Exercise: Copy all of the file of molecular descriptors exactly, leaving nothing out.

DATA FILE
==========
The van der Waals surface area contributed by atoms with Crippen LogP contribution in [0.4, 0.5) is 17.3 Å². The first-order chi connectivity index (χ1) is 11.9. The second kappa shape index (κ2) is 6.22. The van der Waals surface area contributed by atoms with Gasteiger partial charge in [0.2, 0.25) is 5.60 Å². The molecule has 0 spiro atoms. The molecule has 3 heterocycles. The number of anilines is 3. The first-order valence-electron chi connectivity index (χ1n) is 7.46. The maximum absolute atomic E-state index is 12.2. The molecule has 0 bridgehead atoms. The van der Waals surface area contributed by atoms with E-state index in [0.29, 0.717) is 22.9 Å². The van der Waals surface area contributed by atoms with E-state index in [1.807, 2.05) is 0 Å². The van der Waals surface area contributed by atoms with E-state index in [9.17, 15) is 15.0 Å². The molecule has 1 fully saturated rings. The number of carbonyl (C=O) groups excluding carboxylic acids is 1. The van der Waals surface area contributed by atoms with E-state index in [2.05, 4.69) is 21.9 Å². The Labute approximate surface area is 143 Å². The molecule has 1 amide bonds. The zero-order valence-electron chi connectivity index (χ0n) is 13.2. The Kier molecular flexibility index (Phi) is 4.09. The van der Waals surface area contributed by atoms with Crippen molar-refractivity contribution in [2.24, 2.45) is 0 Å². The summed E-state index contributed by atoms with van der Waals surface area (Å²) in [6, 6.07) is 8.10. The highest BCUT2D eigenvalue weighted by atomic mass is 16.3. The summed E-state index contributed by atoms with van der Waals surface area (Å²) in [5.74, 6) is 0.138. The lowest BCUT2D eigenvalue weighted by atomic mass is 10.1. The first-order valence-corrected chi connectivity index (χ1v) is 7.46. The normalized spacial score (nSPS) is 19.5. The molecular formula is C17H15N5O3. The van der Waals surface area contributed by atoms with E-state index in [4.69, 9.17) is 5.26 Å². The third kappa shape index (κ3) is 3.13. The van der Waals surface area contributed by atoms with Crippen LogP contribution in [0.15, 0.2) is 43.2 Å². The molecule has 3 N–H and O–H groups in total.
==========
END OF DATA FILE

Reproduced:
The van der Waals surface area contributed by atoms with Crippen LogP contribution in [0.4, 0.5) is 17.3 Å². The first-order chi connectivity index (χ1) is 11.9. The second kappa shape index (κ2) is 6.22. The van der Waals surface area contributed by atoms with Gasteiger partial charge in [0.2, 0.25) is 5.60 Å². The molecule has 0 spiro atoms. The molecule has 3 heterocycles. The number of anilines is 3. The first-order valence-electron chi connectivity index (χ1n) is 7.46. The maximum absolute atomic E-state index is 12.2. The molecule has 0 bridgehead atoms. The van der Waals surface area contributed by atoms with E-state index in [0.29, 0.717) is 22.9 Å². The van der Waals surface area contributed by atoms with E-state index in [1.807, 2.05) is 0 Å². The van der Waals surface area contributed by atoms with E-state index in [9.17, 15) is 15.0 Å². The molecule has 1 fully saturated rings. The number of carbonyl (C=O) groups excluding carboxylic acids is 1. The van der Waals surface area contributed by atoms with E-state index in [2.05, 4.69) is 21.9 Å². The Labute approximate surface area is 143 Å². The molecule has 1 amide bonds. The zero-order valence-electron chi connectivity index (χ0n) is 13.2. The Kier molecular flexibility index (Phi) is 4.09. The van der Waals surface area contributed by atoms with Crippen molar-refractivity contribution in [2.24, 2.45) is 0 Å². The summed E-state index contributed by atoms with van der Waals surface area (Å²) in [6, 6.07) is 8.10. The highest BCUT2D eigenvalue weighted by atomic mass is 16.3. The summed E-state index contributed by atoms with van der Waals surface area (Å²) in [5.74, 6) is 0.138. The lowest BCUT2D eigenvalue weighted by atomic mass is 10.1. The first-order valence-corrected chi connectivity index (χ1v) is 7.46. The normalized spacial score (nSPS) is 19.5. The molecular formula is C17H15N5O3. The van der Waals surface area contributed by atoms with E-state index in [4.69, 9.17) is 5.26 Å². The third kappa shape index (κ3) is 3.13. The van der Waals surface area contributed by atoms with Crippen LogP contribution in [0.15, 0.2) is 43.2 Å². The molecule has 3 N–H and O–H groups in total.